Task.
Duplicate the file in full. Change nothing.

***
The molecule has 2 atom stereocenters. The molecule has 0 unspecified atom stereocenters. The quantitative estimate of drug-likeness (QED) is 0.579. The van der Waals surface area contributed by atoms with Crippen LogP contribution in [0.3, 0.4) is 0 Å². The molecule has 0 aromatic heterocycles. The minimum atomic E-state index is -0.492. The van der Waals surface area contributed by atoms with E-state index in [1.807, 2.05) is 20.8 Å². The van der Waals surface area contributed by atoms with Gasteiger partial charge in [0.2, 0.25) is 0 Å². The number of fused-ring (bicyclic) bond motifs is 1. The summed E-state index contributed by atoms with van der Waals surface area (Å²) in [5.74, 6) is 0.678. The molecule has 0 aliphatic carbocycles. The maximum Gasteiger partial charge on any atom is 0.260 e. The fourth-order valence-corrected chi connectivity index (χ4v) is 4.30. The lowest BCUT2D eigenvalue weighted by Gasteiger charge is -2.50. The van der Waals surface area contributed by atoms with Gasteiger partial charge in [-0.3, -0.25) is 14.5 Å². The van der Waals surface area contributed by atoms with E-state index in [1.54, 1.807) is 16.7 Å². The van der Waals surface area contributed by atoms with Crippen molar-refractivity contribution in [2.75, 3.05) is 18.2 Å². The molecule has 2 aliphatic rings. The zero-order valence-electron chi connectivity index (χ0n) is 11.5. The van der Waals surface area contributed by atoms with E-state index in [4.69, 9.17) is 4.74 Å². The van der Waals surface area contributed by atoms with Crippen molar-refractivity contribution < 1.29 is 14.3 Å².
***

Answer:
The molecule has 2 atom stereocenters. The molecule has 0 unspecified atom stereocenters. The quantitative estimate of drug-likeness (QED) is 0.579. The van der Waals surface area contributed by atoms with Crippen LogP contribution in [0.3, 0.4) is 0 Å². The molecule has 0 aromatic heterocycles. The minimum atomic E-state index is -0.492. The van der Waals surface area contributed by atoms with E-state index in [1.807, 2.05) is 20.8 Å². The van der Waals surface area contributed by atoms with Gasteiger partial charge in [0.2, 0.25) is 0 Å². The number of fused-ring (bicyclic) bond motifs is 1. The summed E-state index contributed by atoms with van der Waals surface area (Å²) in [5.74, 6) is 0.678. The molecule has 0 aliphatic carbocycles. The maximum Gasteiger partial charge on any atom is 0.260 e. The fourth-order valence-corrected chi connectivity index (χ4v) is 4.30. The lowest BCUT2D eigenvalue weighted by Gasteiger charge is -2.50. The van der Waals surface area contributed by atoms with Gasteiger partial charge in [-0.3, -0.25) is 14.5 Å². The van der Waals surface area contributed by atoms with E-state index in [1.54, 1.807) is 16.7 Å². The van der Waals surface area contributed by atoms with Crippen molar-refractivity contribution in [2.75, 3.05) is 18.2 Å². The molecule has 2 aliphatic rings. The zero-order valence-electron chi connectivity index (χ0n) is 11.5. The van der Waals surface area contributed by atoms with E-state index in [4.69, 9.17) is 4.74 Å². The van der Waals surface area contributed by atoms with Crippen molar-refractivity contribution < 1.29 is 14.3 Å².